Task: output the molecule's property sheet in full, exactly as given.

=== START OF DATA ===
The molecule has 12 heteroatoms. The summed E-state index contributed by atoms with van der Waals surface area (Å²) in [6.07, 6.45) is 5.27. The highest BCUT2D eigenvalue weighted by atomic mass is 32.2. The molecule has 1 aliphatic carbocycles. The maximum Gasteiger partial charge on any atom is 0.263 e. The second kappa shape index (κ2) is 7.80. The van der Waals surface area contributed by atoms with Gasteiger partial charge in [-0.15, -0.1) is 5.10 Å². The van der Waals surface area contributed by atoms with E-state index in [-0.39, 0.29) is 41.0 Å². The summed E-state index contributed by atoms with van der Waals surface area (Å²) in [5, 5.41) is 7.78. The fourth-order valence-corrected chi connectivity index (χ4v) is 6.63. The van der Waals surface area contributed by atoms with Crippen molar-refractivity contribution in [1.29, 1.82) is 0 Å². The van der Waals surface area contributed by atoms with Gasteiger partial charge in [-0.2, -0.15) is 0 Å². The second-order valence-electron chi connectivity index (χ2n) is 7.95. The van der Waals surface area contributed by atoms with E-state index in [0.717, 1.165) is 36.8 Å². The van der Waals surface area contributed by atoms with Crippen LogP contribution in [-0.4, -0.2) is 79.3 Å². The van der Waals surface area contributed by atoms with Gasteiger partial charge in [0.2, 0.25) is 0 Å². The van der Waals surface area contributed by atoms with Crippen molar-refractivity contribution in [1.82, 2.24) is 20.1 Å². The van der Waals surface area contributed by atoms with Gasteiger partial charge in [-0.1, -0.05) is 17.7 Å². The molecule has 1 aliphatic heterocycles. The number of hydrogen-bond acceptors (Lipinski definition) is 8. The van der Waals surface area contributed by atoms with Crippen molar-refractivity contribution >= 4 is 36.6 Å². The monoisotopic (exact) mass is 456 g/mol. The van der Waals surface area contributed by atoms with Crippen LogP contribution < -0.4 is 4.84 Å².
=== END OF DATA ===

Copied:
The molecule has 12 heteroatoms. The summed E-state index contributed by atoms with van der Waals surface area (Å²) in [6.07, 6.45) is 5.27. The highest BCUT2D eigenvalue weighted by atomic mass is 32.2. The molecule has 1 aliphatic carbocycles. The maximum Gasteiger partial charge on any atom is 0.263 e. The second kappa shape index (κ2) is 7.80. The van der Waals surface area contributed by atoms with Gasteiger partial charge in [-0.15, -0.1) is 5.10 Å². The van der Waals surface area contributed by atoms with E-state index in [-0.39, 0.29) is 41.0 Å². The summed E-state index contributed by atoms with van der Waals surface area (Å²) in [5, 5.41) is 7.78. The fourth-order valence-corrected chi connectivity index (χ4v) is 6.63. The van der Waals surface area contributed by atoms with Crippen molar-refractivity contribution in [1.29, 1.82) is 0 Å². The van der Waals surface area contributed by atoms with Gasteiger partial charge in [-0.2, -0.15) is 0 Å². The second-order valence-electron chi connectivity index (χ2n) is 7.95. The van der Waals surface area contributed by atoms with E-state index in [0.717, 1.165) is 36.8 Å². The van der Waals surface area contributed by atoms with Crippen LogP contribution in [-0.4, -0.2) is 79.3 Å². The van der Waals surface area contributed by atoms with Gasteiger partial charge in [0.2, 0.25) is 0 Å². The van der Waals surface area contributed by atoms with Crippen molar-refractivity contribution in [1.82, 2.24) is 20.1 Å². The van der Waals surface area contributed by atoms with Gasteiger partial charge in [-0.1, -0.05) is 17.7 Å². The molecule has 1 aliphatic heterocycles. The number of hydrogen-bond acceptors (Lipinski definition) is 8. The van der Waals surface area contributed by atoms with Crippen molar-refractivity contribution >= 4 is 36.6 Å². The monoisotopic (exact) mass is 456 g/mol. The van der Waals surface area contributed by atoms with Crippen LogP contribution < -0.4 is 4.84 Å².